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  • Writer's pictureTammy Lowe

Story Time...


The Statue of d'Artangnan

Maastricht, Netherlands




Gather round for story time! Today we’ll head back in time to...


*Presses buttons on time machine*


17th century France.


Think opulent palaces and vast gardens. Swashbuckling sword fights, King Louis, and…Charles de Batz de Castelmore d’Artagnan.


Better known simply as — d’Artagnan.


To recap, The Three Musketeers is the tale of d’Artagnan, an adventurous young man who travels to Paris hoping to join the king’s elite team of Musketeers. Throughout the story he proves himself worthy to fight alongside Athos, Porthos, and Aramis.


Although infamous due to Dumas’ novel, d’Artagnan was NOT fictional. He was a real, legendary musketeer who rose through the ranks, eventually becoming Captain.


Now, in September of 1661, d’Artagnan was in charge of a very high-profile political prisoner—Nicolas Fouquet. What happened in real life is just as crazy as one of Dumas’ novels.


The story goes like this:


Fouquet is France’s Minister of Finances. He was a charismatic, flamboyant young man who became very rich.


I’m talking CRAZY rich.


Wanting to show the world he "arrived", Fouquet hired France’s top architect, top painter, and top garden designer. He ordered them to work together to build him a glorious chateau and grounds unlike anything ever seen before.


Fouquet had a near limitless budget.


-18,000 men carved the palace gardens from the landscape.


-190 acres of farmland, a village, and two hamlets were cleared out and a river diverted to create Fouquet’s garden.


-Beneath the garden, six water reservoirs were engineered for dancing fountains, pools, and canals.


When the palace and garden were complete, it was not only beautiful; it was a statement of political power. So, on August 17th, 1661, Nicolas Fouquet threw a lavish party to celebrate its completion.


6000 invitations were sent out, including one to King Louis, who was 22 years old at the time.


Fouquet commissioned a play, a ballet, and fireworks to delight his guests.


Everyone agreed it was a great success—


Except for the King.


Louis flew into a jealous rage. He was furious at the arrogance of Fouquet, showing he was richer and possibly even more powerful.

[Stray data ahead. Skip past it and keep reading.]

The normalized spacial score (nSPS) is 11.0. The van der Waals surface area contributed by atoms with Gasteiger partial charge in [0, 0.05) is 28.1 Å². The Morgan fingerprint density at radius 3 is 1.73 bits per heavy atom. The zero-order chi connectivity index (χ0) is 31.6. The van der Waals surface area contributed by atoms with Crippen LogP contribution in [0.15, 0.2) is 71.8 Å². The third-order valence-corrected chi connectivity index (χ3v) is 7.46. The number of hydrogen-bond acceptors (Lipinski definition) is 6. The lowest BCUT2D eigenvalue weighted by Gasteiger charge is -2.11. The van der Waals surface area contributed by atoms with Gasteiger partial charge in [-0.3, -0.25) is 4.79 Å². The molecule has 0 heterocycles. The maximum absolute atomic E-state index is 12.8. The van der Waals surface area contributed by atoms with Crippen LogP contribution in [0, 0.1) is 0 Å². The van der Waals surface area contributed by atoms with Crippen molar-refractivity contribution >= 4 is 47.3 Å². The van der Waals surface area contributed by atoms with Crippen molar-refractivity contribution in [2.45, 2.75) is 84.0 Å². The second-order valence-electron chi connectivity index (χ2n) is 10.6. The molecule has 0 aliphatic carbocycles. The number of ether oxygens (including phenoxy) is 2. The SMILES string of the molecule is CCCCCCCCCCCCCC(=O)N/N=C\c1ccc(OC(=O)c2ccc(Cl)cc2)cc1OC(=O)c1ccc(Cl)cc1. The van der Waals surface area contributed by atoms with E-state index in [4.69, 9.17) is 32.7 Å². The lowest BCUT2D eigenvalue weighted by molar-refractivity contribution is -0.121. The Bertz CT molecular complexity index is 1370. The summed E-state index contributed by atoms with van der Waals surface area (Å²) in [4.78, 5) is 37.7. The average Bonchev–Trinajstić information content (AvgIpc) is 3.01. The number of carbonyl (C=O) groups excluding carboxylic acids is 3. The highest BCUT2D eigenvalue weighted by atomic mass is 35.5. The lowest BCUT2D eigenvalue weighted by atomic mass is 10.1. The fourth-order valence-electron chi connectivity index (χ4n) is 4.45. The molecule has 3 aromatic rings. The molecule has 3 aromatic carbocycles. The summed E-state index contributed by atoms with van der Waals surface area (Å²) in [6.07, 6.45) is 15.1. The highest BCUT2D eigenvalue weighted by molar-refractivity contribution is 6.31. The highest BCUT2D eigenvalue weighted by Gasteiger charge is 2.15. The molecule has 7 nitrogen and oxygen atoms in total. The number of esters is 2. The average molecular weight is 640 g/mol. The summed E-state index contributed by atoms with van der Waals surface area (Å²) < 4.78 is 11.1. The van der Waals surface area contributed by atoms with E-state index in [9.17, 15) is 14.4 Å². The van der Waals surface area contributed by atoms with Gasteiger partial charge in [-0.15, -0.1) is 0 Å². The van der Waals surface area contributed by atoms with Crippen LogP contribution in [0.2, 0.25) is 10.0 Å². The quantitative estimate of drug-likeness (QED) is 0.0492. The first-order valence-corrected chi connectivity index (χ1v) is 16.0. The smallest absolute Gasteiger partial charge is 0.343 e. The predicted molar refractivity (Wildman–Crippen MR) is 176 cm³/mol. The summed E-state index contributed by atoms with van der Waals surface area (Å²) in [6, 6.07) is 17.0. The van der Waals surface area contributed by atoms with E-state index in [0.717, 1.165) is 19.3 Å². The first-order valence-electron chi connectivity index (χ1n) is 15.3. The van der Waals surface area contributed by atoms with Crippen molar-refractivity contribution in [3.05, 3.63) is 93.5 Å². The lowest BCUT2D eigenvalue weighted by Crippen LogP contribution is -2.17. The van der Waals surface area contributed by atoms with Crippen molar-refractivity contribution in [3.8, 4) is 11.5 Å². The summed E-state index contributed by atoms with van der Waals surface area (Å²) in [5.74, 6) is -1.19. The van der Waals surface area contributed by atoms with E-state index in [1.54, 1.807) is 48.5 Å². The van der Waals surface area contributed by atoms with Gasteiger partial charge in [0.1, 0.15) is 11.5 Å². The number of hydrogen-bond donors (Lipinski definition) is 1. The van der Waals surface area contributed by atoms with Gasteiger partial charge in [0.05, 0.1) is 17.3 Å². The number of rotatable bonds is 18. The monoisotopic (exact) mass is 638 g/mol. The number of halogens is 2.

So what does Louis do?


Well, he has Fouquet arrested for embezzlement and high treason.


Enter d’Artagnan, the king’s most trusted musketeer.


D’Artagnan spent the next three years (from the arrest to the prosecution) in charge of Fouquet.


Meanwhile, Louis took the architect, the painter, and the garden designer, telling them to turn his hunting lodge—at Versailles— into a palace and garden like Fouquet’s….only BETTER.


In January 1665, found guilty, Nicolas Fouquet’s sentence of banishment seemed too lenient to King Louis, so Fouquet was ordered to spend the rest of his life in prison—in solitary confinement.


However, Fouquet was allowed to have a personal valet to attend to him.


(Can you imagine that job?)


Now…the legend doesn’t end here.


You see, the valet was a mysterious prisoner named Eustache Dauger.


Made to wear a black velvet mask at all times, Dauger was never to speak to other prisoners or show his face. The name was clearly an alias. He was thought to be a man who knew too much--privy to some “secret”. However, Dauger was ordered to be man-servant to Nicolas Fouquet because Fouquet was never going to be released from solitary confinement, let alone see the light of day.


So, how does it end for everyone historically?


~In 1673, King Louis leads his musketeers into battle in Maastricht during the Dutch Wars, with his English allies. With the town surrounded, d’Artangnan’s company took control of a gate. However, an English duke ordered them to cross the open ground. Although d’Artagnan advised against the action, he had to obey.


On June 25th, 1673, the legendary captain of the Musketeers made it to the ramparts of Maastricht before dying from a musket ball to the throat.


That evening, Louis wrote to his wife, Maria Theresa:


“Madame, I have lost d’Artangnan, in whom I had the utmost confidence and who merited it all on occasions.”

~As for Nicolas Fouquet, he died in prison in 1680.


~In 1682, The Palace of Versailles, a former hunting lodge, became the principal royal residence, having been completed for King Louis by Fouquet’s original team.


And the masked valet, Eustache Dauger?


He died on the 19th of November, 1703 at the Bastille in Paris.

His criminal charge remains unknown, as does his true identity.


But he’s better known today as—


The Man in the Iron Mask.

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